What is Aquagenic Pruritus?

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  • Written By: T. Broderick
  • Edited By: Heather Bailey
  • Last Modified Date: 16 December 2016
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Aquagenic pruritus is a skin disease that causes intense itching when the skin comes into contact with moisture. The disease is easily diagnosed because of its unique symptoms. The exact cause is unknown, but the chances of developing aquagenic pruritus increase if one has polycythemia. Though non-life threatening, the condition can greatly decrease one's quality of life. As there is no cure, only palliative treatments exist.

Aquagenic pruritus presents as an extreme, prickling itching that begins almost immediately after one comes into contact with either water or very humid air. There is no accompanying rash or other visible skin irritation. An episode can last for more than an hour and the condition can afflict an individual for years at a time before disappearing. Though these symptoms make diagnosis an easy task, there is still a debate over the exact cause of the disease.

Finding the exact cause of aquagenic pruritus is hindered by the fact that it not discriminate between the sexes and races. Also, the disease is sometimes, but not always, a symptom of polycyhthemia, a blood disorder where the number of red blood cells is much higher than normal. The link between polychythemia and aquagenic pruritus has led many doctors to believe that the pruritus is not a disease but a symptom of many diseases that affect the skin. The medical community is still years away from reaching any conclusion.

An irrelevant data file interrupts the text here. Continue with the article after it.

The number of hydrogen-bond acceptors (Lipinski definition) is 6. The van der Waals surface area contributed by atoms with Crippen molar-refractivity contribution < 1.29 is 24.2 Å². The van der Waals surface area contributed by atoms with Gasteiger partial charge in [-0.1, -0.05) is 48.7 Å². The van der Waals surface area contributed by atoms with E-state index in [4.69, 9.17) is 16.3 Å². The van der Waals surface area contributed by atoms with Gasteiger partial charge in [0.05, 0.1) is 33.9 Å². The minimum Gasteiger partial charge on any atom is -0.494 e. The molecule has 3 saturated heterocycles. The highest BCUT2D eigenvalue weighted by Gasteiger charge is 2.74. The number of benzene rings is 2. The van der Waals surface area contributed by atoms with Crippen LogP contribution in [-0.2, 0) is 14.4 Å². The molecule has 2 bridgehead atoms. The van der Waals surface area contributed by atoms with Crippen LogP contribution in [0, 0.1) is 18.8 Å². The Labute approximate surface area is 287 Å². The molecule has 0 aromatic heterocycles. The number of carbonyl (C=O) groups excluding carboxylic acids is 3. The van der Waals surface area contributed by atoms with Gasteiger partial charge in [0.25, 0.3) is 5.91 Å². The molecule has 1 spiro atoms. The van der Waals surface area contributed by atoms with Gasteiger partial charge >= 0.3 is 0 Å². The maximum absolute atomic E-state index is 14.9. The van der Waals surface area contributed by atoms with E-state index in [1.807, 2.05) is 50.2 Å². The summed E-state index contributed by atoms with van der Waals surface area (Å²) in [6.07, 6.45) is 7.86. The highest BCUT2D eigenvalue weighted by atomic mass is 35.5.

Aquagenic pruritus has the potential to severely lower one's quality of life. A person comes into contact with water countless times a day. If one lives in a humid climate, moisture is always coming into contact with the skin. Though the intensity of itching does not increase with prolonged contact with water, the constant sensation over time can cause psychological damage. Before the disease was classified, people would suffer in silence for years; the lack of physical symptoms led many doctors to say that nothing was wrong.

With the medical community still knowing so little about aquagenic pruritus, there is no standard medical treatment or cure. The treatments that do exist are palliative home remedies; none are guaranteed to end symptoms. Some patients find relief with capsaicin cream, while others limit symptoms by drying off as quickly as possible after showering or washing one's hands. Over-the-counter antihistamines have also shown promise in preventing symptoms. An individual suffering from aquagenic pruritus many need to try many of these remedies before finding the right combination that works for him or her.


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